Tuesday, July 6, 2010

Mango Rasam

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I had my in-laws over a couple of weeks back, and this time my grand mother-in-law was also visiting and staying over for a day. This is those times when my kitchen undergoes a total makeover of sorts. Being from Chennai, you can smell some strong Iyer kitchen aromas emanating around the house. All kind of delicacies will be made to feed my poor better half who has been (per them) starving for some good food ( read non-punju food ).

With the culinary demonstration in full flow, usually I try my best to make some punju food but typically give in to showcasing my own skills in making some good south indian fare.

This time around it was Mango Rasam. A month ago when they came it was apple rasam. You may ask why the rasam (Purists, may say why spoil by adding fruit - to which I say, that's me). Well, Rasam is not as easy as it sounds. It takes patience to come up with a good rasam which nicely balances the flavors of the dal and the spices, and in my case, the subtle flavor and aroma of the fruit being used.
Now Rasam comes from the sanskrit word Rasa meaning extract or essence, and Rasam is actually an extract of the Tuvar Dal. Rasam alongwith rice is typically eaten as the first course in the Iyer cuisine and is followed by Sambar and Rice as the second course. Yogurt with rice is the third course. Though popularly it is called Rasam thanks to the numerous South-Indian joints, down south it goes by many names in different regions. In Karnataka it is called Saaru, Chaaru in Andhra Pradesh and Resa in Tulu Nadu (regions comprising of Dakshin Kannada, Udupi and Kasargod). Certain communities like the Iyengars call it Chaathamudhu and the Sourashtras (community of immigrants in Madurai) call it Pulichaar (Puli meaning tamarind and Chaar meaning Juice or essence). The Rasam is also the basis for the Mulligatawny soup. Mulligatawny is in reality an anglicized corruption of Milagutanni meaning pepper water ( Milagu meaning pepper and Tanni meaning water). Apart from the different names by which it is called, the recipes also differ in terms of the consistency of the extract and the use of ingredients.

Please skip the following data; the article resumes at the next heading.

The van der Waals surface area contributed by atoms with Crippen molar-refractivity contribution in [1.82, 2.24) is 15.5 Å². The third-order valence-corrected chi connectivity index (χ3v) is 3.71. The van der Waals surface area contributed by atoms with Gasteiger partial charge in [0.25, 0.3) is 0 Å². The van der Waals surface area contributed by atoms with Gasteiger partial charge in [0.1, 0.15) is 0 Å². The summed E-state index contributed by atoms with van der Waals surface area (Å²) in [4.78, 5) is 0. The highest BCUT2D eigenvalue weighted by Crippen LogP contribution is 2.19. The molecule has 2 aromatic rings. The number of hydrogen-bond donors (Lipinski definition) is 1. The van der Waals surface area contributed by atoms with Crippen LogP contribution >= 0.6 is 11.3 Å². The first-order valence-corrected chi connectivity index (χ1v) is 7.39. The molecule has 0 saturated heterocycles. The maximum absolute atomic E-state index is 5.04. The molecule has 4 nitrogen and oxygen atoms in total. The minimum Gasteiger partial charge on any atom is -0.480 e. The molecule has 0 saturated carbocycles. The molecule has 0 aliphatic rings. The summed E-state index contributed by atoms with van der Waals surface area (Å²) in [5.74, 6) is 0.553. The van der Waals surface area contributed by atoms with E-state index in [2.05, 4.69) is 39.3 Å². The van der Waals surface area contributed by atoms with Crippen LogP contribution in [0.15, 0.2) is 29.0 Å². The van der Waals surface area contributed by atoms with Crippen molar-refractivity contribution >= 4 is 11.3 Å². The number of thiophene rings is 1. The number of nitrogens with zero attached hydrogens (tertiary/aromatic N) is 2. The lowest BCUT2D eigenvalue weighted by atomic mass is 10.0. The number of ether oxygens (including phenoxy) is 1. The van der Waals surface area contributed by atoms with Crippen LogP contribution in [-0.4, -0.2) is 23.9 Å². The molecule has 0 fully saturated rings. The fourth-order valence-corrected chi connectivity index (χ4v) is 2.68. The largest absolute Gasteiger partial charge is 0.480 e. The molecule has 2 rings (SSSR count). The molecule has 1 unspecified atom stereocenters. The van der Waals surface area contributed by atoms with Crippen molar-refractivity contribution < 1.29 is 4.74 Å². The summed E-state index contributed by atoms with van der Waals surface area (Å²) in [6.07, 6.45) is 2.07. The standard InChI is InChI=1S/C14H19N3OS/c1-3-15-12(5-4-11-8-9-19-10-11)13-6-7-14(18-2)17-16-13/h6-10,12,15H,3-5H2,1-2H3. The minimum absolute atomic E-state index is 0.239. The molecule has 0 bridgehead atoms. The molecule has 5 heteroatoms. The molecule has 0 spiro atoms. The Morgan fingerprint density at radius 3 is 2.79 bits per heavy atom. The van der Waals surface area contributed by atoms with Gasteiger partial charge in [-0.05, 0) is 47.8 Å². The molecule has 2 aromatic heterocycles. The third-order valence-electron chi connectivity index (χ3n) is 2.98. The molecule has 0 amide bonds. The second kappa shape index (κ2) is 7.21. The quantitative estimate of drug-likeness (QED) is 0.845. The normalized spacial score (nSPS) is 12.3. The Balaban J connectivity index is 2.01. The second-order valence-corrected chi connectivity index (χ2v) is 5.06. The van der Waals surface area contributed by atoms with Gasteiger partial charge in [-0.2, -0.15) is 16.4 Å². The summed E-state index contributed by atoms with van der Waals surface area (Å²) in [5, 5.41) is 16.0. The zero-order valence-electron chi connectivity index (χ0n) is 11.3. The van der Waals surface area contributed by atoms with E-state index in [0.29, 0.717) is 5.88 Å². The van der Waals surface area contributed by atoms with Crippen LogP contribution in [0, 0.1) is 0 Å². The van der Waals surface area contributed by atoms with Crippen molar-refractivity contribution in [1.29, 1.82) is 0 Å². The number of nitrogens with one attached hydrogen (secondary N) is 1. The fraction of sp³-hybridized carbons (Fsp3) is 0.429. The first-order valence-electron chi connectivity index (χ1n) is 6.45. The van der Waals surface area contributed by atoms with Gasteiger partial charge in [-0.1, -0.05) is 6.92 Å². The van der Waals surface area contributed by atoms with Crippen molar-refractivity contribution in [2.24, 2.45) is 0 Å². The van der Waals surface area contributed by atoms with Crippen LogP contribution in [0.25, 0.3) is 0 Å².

Mango Rasam

Red Gram Dal (Toor Dal, also called pigeon peas) - 100 gm
Raw Mangoes (you can also take regular mangoes that are sour) - 3
Turmeric powder - 1 tsp
Rasam Powder - 3 Tsp
Mustard Seeds - 2 Tsp
Red Chillies - 3
Green chillies - 3
Curry leaves - 6-7
Garlic - 4 pods
Asafoetida (Hing) - A pinch
Salt - To Taste
Oil (For tempering) - 2 Tblsp

1. Peel and slice the mangoes into small cubes.
2. Add the red gram dal and water in a thick bottomed vessel. Cook on flame till it comes to a boil.
3. Add the mango pieces and salt. Simmer till mango pieces become tender and start to dissolve in the water.
4. If you do not have readymade Rasam powder, make your own rasam powder by roasting a tblsp of toor dal, 1/2 Tblsp cumin seeds, 1 Tblsp coriander seeds, 1 tsp peppercorns, 4 red chillies and a tsp of dried curry leaves. Grind them to a powder. (Iyengars also add in 1 tblp of fenugreek seeds and a tblsp of bengal gram).
5. Add this rasam powder alongwith turmeric powder to the vessel and boil for some more time.
6. Now prepare the tempering by heating oil in a separate pan. As the oil becomes hot, add in the mustard seeds. Also add in the asafoetida, red chillies, garlic pods, green chillies and curry leaves. fry for a little less than a minute. Remove from the flame and add this to the rasam (dal mixture).
7. Serve hot with rice.


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Sayantani said...

Hi Gaurav came here from Srivallis' blog. you have an wonderful blog here and this rasam looks delicious.
also thought of informing you that we have again started the Arusuvai Friendship chain. You were a part of this last time if you are still interested in taking part please see this http://ahomemakersdiary.blogspot.com/2010/11/arusuvai-friendship-chain-another.html

Gaurav said...

Hi Sayantani, thanks for your lovely comments. Am surely interested in the Arusuvai chain. The first one was a cracker.

Knorr Soup said...

Wow, a recipe using very little oil, and with the tangy mango with just a pinch of hing and fenugreek! Today, with more and more lifestyle related diseases like obesity and diabetes plaguing us Indians, such a recipe would do us a world of good, not to mention cater to our taste buds! For some expert tips on healthy eating habits check out our blog at http://knorratseven.blogspot.com/

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